I wonder if this approach has broader applications. He mentioned this was his second approach, I could call it Olaf 2.0. Anyway I better get home, I gotta start looking for a new job. But not before I get one of those strawberry shakes from that new place across town, I need something to wash away the taste of that donut.

  • 35
    Well, in practice Olaf should be able to take $30 from your account anytime he wants, even if you don't order any donut. Interestingly that's the main goal in the real oauth2.0 scenarios :) This is certainly a great answer, but whoever is reading this please head to the git gist that Paolo mentioned in his comment of the question (gist.github.com/mziwisky/10079157). A good complementary read to make the concept crystal clear. – Samiron Dec 17 '16 at 14:08
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    Great answer but 2 points to raise: 1. As @Samiron pointed out, Olaf would be able to take 30$ anytime he wants. 2. In a real OAuth2.0 scenario, Olaf won't be able to serve the donut before taking money out of the bank. While in this example, he could've kept the cheque and simply handed Luis his well-earned donut. So if we alter the example to make it that I authorize Olaf to get dough from some third party that I know, then it would make more sense as Olaf would have to get the dough before he starts baking the donut (assuming the lonely donut Olaf had was for display purpose only!). – Ticker23 Mar 31 '17 at 14:03
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    ticker23, the donut story unfortunately beats your technical correction - I was sold on the story when I read it. It was written by Homer Simpson. – shevy Jun 25 '17 at 13:50
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    @Prageeth Olaf always carries the note to and from the bank in a secure box that leaks ink if tampered with, it would take many lifetimes to restore the note. The bank also takes customers fingerprints on their first visit, if Olaf loses his fingers in a baking accident then he'll have to ask Luis to setup the bank transfer again, and the bank will have to identify Olaf by his Breaking Bread tattoo next time. – Chris Dec 4 '17 at 3:10
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    I love cute answers as much as the next person, and when their cuteness helps make the answer more accessible that's awesome ... but at the end of the day Stack Overflow is about educating people, and this cute story doesn't do that. To even understand the doughnut analogy you have to already understand how OAuth2 works, but the whole point of the answer was supposed to be to explain precisely that. Please consider editing this (top) answer to actually explain the concepts, not just reference them obliquely at the end ... even if that comes at the cost of a joke or two. – machineghost Dec 13 '17 at 20:45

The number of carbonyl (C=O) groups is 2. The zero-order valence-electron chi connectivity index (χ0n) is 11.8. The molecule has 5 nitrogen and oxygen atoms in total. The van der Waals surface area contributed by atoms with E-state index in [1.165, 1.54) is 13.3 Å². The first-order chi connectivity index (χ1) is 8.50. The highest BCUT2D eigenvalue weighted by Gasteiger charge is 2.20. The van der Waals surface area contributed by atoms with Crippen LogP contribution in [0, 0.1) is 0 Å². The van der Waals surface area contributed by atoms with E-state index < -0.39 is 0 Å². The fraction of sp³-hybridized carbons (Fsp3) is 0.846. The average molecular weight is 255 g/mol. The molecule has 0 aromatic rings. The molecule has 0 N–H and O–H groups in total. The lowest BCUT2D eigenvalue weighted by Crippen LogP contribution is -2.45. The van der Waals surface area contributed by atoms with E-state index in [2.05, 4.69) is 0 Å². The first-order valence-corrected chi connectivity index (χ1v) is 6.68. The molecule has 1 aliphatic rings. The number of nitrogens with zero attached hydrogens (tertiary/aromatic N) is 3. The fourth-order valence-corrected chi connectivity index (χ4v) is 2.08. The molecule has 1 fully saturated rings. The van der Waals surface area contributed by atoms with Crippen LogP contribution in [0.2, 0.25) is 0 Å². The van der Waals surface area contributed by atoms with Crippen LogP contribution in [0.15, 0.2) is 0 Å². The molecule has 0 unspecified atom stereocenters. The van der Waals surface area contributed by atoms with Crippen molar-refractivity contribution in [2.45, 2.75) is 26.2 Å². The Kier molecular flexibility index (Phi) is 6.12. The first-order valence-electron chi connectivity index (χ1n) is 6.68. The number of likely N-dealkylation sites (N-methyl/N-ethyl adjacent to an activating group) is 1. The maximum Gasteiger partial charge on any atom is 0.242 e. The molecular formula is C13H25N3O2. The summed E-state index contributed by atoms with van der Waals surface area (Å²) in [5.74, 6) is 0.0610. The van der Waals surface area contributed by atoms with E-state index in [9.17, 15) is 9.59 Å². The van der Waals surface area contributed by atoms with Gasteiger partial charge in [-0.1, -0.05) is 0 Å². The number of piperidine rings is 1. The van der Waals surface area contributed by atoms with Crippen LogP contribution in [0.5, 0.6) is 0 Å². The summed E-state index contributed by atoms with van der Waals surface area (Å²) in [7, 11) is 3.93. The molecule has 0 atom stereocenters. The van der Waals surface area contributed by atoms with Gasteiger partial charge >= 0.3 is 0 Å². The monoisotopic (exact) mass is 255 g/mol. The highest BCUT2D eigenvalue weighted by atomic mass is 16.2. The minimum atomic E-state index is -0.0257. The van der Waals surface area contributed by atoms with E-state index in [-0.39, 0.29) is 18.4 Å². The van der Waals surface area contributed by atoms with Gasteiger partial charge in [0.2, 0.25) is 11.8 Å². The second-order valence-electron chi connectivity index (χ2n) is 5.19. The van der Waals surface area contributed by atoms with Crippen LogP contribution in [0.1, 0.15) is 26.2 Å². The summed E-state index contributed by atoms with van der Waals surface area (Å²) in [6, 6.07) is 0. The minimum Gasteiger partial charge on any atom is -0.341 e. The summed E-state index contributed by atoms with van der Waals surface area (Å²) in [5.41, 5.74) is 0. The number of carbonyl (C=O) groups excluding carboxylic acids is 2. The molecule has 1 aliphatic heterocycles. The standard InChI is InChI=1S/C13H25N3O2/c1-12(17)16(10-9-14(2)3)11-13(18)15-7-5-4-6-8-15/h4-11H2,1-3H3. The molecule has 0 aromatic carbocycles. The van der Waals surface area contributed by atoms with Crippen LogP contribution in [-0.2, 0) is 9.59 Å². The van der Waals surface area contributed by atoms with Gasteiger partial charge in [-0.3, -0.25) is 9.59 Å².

up vote 126 down vote accepted

Based on what I've read, this is how it all works:

The general flow outlined in the question is correct. In step 2, User X is authenticated, and is also authorizing Site A's access to User X's information on Site B. In step 4, the site passes its Secret back to Site B, authenticating itself, as well as the Authorization Code, indicating what it's asking for (User X's access token).

Overall, OAuth 2 actually is a very simple security model, and encryption never comes directly into play. Instead, both the Secret and the Security Token are essentially passwords, and the whole thing is secured only by the security of the https connection.

OAuth 2 has no protection against replay attacks of the Security Token or the Secret. Instead, it relies entirely on Site B being responsible with these items and not letting them get out, and on them being sent over https while in transit (https will protect URL parameters).

The purpose of the Authorization Code step is simply convenience, and the Authorization Code is not especially sensitive on its own. It provides a common identifier for User X's access token for Site A when asking Site B for User X's access token. Just User X's user id on Site B would not have worked, because there could be many outstanding access tokens waiting to be handed out to different sites at the same time.

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    You've overlooked an important function of the authorization code. Why not just return the refresh token (what you call the Security Token) immediately, instead of having the extra step of swapping the authorization code for it? Because capturing the refresh token would allow replay attacks, whereas the authorization code can only be used once. – Maurice Naftalin May 11 '11 at 4:12
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    OK, @mauricen, that makes sense.... But couldn't the replay attack happen just as well with the refresh token, since that's what ends up being passed with each request? – Mr Mikkél Jul 20 '12 at 7:44